I really mean it!

Monday, 21 June 2010

Lettuce Prey

By Vegemitevix

There’s no asking. None of it. No ‘please may I’.
Vegemitevix scares away hungry teens
 There is only pilfering on unsuspecting prey.
 From my spot on the couch in the lounge I can hear footsteps in the kitchen.
Cupboards open. A tap is turned.
I wait expectantly. Any moment now.
I could recognise those movements anywhere. It’s 14 yr old Dark Princess. Isn’t strange how you get to know which of your children it is by their movements, and their habits.
I sip my coffee slowly. Am I smiling?
A little.
The door to the fridge has opened. Yet within minutes it’s shut.
I try to remain quiet in the lounge. I struggle against inhaling my coffee through giggling.
The fridge door opens again. AND SHUTS.
”That can’t be right,’ she’s thinking. I can almost see the perplexed look on her face.
But she is her mother’s daughter. Determined. Focussed. Hungry.
Nonchalently I walk into the kitchen. Dark Princess is at the fridge door.

‘Go on. Open it. Dare ya’ I think to myself smiling.
‘You know you want to’.
 And she does. She opens the fridge door, but within seconds she’s whimpering. Her hands clasped firmly across her ears.
 ‘Can you hear it? What is it?’ She wails.
I can’t hear anything. I’m too old to hear it.
 ‘Nup. Don’t know what you’re going on about’.

She throws a sulky pout, slams the fridge door shut and storms out. Making sure she has left the area I sneak over to the fridge and open the door. I can’t hear anything high-pitched and annoying. ‘Where did he put it?’ I look through the top shelf behind the milk, up behind the eggs, and then finally I open the vegetable drawer containing an old shrivelled red pepper and a bag of lettuce leaves.

I’m guessing my Englishman has put it where the kids would never look. In the vege drawer. Sure enough I reach into the bag of lettuce leaves and pull out the little electronic device he’s made for me.
It’s a mosquito. It emits a high pitched sound that drives grazing teenagers nuts. Adults can’t hear it. Teenagers will eat their own elbows to get away from it.

Every Mum of teenagers should have one! I reccommend you hide it in the lettuce.
There’ll never look there!

First published on my blog: 

Image Flickr CC:

Monday, 14 June 2010

He Ain't Heavy...

Conversation between Man-Child (14 and 6'3") and 7 year old brother (very tall, but a wee boy):

14 - Dude, Pull your pants  (shorts) down.

7 - Why? What's wrong?

14 - You look like a dork. They're not supposed to be up around your armpits.

7 - And your's aren't supposed to be under your butt. Dude - Pull YOUR pants UP.

14 - But you're not supposed to see your knees.
(At which point I want to rush in and point out that every mother wants to see her little boy's knees in shorts for as long as she possibly can.)

7 - The world isn't supposed to see your boxers  either.

14 - Mom- tell him he looks stupid. His shorts are pulled up way too high.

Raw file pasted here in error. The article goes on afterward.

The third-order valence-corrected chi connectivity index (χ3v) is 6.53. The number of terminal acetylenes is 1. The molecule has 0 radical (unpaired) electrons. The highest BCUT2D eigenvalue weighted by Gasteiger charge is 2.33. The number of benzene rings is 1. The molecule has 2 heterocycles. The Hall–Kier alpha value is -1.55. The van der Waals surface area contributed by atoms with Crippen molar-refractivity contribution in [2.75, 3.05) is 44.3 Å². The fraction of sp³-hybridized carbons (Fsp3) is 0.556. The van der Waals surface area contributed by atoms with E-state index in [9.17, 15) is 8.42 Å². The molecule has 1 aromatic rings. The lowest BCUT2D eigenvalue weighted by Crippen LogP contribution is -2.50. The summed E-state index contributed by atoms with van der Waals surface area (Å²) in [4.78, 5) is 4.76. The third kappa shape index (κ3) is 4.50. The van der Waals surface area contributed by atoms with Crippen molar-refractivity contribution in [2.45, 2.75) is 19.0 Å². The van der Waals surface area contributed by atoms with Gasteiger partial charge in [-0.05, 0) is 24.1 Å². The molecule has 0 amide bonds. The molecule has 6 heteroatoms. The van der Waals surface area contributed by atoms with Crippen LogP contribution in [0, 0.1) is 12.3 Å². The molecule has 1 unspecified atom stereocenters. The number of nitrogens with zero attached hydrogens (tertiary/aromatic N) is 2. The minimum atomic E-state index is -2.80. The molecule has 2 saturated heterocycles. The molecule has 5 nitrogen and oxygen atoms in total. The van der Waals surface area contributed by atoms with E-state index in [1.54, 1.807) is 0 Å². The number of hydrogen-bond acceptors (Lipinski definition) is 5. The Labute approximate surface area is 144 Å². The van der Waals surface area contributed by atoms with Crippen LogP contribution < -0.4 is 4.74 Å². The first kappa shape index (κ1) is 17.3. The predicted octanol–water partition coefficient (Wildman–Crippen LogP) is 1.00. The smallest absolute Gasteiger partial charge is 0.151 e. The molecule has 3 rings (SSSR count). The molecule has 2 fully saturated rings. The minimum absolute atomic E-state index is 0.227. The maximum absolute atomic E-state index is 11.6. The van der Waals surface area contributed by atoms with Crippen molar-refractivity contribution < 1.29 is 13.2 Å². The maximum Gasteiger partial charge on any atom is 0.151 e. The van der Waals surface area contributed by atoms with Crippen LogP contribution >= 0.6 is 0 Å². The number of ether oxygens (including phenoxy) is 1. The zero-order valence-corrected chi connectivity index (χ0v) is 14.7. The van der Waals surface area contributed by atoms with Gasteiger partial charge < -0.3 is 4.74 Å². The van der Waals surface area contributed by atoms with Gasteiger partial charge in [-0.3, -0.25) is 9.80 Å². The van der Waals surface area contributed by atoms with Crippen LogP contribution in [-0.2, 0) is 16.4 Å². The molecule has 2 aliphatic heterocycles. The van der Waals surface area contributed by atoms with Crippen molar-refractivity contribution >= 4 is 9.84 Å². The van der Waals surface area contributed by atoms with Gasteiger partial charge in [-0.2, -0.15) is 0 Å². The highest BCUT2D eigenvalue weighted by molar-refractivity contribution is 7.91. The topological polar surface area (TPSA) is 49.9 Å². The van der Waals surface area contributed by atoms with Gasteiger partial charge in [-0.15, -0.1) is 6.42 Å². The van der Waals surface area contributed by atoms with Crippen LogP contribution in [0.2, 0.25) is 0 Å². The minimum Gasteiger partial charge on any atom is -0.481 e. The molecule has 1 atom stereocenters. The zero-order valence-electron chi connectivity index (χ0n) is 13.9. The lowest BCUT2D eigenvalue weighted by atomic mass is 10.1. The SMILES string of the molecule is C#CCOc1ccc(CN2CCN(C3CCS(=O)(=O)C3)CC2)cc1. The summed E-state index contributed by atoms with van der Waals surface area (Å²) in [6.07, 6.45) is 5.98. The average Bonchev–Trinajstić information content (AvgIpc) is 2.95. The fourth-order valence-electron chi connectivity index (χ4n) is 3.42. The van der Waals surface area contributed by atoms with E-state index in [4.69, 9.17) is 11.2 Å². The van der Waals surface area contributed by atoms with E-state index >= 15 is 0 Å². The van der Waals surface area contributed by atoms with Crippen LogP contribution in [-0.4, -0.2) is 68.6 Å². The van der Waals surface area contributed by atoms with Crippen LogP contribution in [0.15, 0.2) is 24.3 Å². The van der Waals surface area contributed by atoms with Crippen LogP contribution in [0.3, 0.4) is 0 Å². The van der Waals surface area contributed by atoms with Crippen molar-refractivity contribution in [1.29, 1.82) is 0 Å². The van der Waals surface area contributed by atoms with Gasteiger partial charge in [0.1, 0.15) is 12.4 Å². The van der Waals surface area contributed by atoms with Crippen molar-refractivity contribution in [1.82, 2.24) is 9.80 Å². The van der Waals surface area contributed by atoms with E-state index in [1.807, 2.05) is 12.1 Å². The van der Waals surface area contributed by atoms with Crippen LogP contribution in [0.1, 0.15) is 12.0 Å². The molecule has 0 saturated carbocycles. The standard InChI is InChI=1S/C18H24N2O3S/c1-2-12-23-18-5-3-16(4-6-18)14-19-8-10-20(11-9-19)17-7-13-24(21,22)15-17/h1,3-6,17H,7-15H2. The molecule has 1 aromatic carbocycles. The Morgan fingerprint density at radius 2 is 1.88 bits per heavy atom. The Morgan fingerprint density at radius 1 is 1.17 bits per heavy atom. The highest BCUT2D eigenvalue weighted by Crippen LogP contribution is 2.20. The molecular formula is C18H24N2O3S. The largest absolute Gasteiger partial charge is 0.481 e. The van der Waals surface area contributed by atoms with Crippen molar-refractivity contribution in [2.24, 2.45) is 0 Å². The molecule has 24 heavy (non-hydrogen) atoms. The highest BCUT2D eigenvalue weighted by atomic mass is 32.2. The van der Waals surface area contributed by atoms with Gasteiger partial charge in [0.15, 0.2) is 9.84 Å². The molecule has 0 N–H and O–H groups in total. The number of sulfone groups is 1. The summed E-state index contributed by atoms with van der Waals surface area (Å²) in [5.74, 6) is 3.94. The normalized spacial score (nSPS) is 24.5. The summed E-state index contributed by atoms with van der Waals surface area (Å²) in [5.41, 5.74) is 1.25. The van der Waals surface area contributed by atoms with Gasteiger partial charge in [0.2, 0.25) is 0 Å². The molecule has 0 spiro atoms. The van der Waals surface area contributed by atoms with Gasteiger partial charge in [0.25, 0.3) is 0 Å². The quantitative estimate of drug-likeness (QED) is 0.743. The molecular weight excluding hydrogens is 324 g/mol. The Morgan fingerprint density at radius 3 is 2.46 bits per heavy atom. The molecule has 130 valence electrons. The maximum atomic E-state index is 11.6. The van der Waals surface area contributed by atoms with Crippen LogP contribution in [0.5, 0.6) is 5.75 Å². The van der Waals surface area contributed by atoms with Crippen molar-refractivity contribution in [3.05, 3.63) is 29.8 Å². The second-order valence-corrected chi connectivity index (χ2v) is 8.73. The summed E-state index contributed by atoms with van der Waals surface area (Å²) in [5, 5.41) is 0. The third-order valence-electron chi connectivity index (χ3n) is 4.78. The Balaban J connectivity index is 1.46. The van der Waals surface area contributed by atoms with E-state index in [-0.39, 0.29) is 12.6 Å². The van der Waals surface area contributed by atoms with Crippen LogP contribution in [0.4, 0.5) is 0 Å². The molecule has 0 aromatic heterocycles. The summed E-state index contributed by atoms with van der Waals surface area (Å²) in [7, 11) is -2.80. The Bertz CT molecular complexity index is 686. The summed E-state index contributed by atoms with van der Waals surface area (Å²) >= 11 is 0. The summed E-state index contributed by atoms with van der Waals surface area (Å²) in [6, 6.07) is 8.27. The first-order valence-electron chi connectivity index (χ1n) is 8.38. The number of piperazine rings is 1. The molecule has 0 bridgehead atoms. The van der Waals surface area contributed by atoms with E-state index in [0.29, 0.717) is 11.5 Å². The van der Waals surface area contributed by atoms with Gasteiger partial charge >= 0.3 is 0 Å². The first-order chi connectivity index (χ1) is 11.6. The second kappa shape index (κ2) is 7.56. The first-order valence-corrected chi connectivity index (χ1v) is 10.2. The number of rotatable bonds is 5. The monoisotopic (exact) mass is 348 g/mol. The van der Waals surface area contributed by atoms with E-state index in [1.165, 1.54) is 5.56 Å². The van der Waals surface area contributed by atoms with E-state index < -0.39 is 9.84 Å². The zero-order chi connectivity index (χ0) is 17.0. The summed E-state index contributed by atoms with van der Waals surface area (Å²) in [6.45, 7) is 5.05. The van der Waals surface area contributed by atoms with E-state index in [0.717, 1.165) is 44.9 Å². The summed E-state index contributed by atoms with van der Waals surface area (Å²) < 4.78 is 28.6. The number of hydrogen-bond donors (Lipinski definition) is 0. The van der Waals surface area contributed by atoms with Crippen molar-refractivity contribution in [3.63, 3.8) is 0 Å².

7 - Mom - tell him no one wants to see his boxers.

ME - OK, that's enough. Both of you, I want to see your shorts where they should be.

(Neither of them change the arrangement of their shorts, but the threat of mom interfering with their appearance is enough to stop the arguing.)

Oy, oy, oy.

Tuesday, 8 June 2010

Some Quiet Finally!

Have you ever noticed that teenage girls just don't shut up?

My 13 year old daughter has been home from school for less than 2 hours and I have a big hole in my head. She's been singing and yapping at 90 miles an hour. She was showing no signs of stopping.

Normally that would be fine, but I have a headache and all I have been hearing is non stop yakkety yakkety yak yak.... (Felt like a pounding drill.)

Now, I finally have some quiet.
*Big deep breath and sigh of relief.*

*Don't worry, I am not that mean of a mother. I gave her 5 shekels for letting me take that picture.

Sunday, 6 June 2010

Land of the Giants

This is a tall household. My husband is 6'4" so I sort of knew what I was getting myself into. (I'm 5'7", so not particularly tall.)

My kids are huge. They were fairly big babies but by the time they were two, they were inches taller than their friends.

The 17 year old daughter is 5'8" and seems to have stopped growing, but has been that height for several years, putting her in the "tall" category for a while there.  The just-turned 7 year old is often taken for a 10 year old, despite the fact that his front teeth are all missing, in true 6-7 year old fashion.  He is the 2nd tallest in his class and one of the youngest.

But it's the 14 year old man-child who is the real shocker. He's 6'3", takes a size 14 shoe and has hands like dinner plates. He's been shaving for almost a year now and he sounds like his dad.  Sometimes it's hard as people take him for an 18 year old, although when the older girls hit on him he's not complaining!

Yesterday we were watching him playing baseball. The other team's coach turned around and said loudly, but to no one in particular, "How old is that kid?'

"Oh, here we go again", I thought. "They're going to ask to see his birth certificate and surprisingly, I'm not carrying it." (He is challenged almost every year so I should know by now.)

To the amusement of everyone however, a random dad said "Not sure, but he has six tattoos and he drove himself here! He's taking me for a drink after the game!"